Ed Cheverton’s ability to combine parable with cosmic level concepts makes for a memorable short comic experience in the pages of World Builder. The force behind Jazz Dad Books has been concentrating on his own projects of late and it’s seen a prolific flurry of minicomics (and even the odd anthology contribution). As a result he had a notable selection of new work on show at the East London Comics and Arts Festival earlier this summer including today’s review subject.
On a surface level World Builder immediately catches the reader’s attention with its captivatingly bizarre and strikingly coloured cover. The World Builder of the title is a being of unimaginable responsibilities who creates planets in his celestial workshop, carefully curating his amazing display of worlds. But something has gone terribly wrong in his gallery of realities. One of them is displaying a corruption at its core. With the aid of the Central Intelligence can the World Builder stop this rot at its source and save the integrity of his collection?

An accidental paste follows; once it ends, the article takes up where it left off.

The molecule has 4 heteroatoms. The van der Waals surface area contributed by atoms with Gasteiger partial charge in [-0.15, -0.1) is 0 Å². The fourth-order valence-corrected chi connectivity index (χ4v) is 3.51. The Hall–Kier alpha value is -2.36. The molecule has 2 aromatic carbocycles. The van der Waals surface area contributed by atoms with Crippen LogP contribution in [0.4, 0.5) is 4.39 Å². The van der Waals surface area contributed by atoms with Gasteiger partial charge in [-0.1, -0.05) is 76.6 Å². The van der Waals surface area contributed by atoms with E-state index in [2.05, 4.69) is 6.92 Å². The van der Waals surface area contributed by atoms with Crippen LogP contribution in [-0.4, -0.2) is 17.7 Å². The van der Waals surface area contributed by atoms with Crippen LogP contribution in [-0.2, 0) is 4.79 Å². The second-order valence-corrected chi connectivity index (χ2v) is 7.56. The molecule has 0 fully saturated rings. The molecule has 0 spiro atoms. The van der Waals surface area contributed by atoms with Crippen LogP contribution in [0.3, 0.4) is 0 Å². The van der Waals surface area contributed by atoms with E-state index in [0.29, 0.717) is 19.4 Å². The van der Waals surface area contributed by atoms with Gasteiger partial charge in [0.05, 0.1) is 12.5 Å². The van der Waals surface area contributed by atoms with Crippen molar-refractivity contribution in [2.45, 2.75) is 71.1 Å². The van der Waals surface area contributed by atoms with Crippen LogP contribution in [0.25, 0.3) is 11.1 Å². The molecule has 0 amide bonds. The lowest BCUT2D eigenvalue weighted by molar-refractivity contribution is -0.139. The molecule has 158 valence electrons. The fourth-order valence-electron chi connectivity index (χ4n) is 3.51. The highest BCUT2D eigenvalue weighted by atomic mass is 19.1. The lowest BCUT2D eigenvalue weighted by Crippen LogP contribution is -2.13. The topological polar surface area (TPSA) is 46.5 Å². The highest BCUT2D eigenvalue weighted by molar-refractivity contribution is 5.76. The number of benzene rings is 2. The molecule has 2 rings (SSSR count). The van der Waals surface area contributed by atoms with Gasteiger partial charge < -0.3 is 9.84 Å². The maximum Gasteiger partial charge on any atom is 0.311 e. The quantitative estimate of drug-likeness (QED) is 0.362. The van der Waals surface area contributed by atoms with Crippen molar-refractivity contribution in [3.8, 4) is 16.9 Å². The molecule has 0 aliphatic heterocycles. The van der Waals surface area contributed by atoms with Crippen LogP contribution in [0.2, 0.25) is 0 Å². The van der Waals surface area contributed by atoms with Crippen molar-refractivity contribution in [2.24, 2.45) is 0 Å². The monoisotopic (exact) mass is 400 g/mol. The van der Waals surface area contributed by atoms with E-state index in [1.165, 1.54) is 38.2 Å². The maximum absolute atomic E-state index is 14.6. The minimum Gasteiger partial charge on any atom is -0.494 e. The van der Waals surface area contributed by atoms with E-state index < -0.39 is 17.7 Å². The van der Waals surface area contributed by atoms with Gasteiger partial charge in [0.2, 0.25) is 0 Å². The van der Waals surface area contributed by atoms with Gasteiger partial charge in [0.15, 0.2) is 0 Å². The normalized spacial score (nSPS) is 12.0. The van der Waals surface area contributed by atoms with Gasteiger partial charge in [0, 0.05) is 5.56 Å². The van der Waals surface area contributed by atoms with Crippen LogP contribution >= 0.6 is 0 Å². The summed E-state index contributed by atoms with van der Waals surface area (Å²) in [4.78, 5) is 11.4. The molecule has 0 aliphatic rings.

Cheverton’s pages in World Builder employ a deliberate visual naivety; a constructed deceptive simplicity that adds nuance to the majestic environment of the World Builder with the scattered shapes, busy panels and disproportionate randomness evoking a sense of invention and creation in constant rhythm and flow. Indeed, in amongst the apparent self-aware silliness there’s a feeling that there’s something very meta going on here.
Whether the events of the World Builder are, indeed, a wider allegory for the creative process and the artistic ego is ultimately for Cheverton to know and for the reader to wonder. The World Builder’s reflections on his practice and output could certainly be interpreted that way with his gallery of worlds taking on the role of an allegorical artistic portfolio. Alternatively, of course, it can be viewed more simply as an offbeat fantasy caper; an alt comics version of the most cosmic kind of Kirby concept.
What isn’t in doubt, however, is that World Builder is a perfect entry point for any reader looking to investigate Cheverton’s work further. Whether you enjoy his narratives at face value or look for something more profound within their panels his distinctive visual style and sprawling imagination ensures his comics are always a mind-bending treat.
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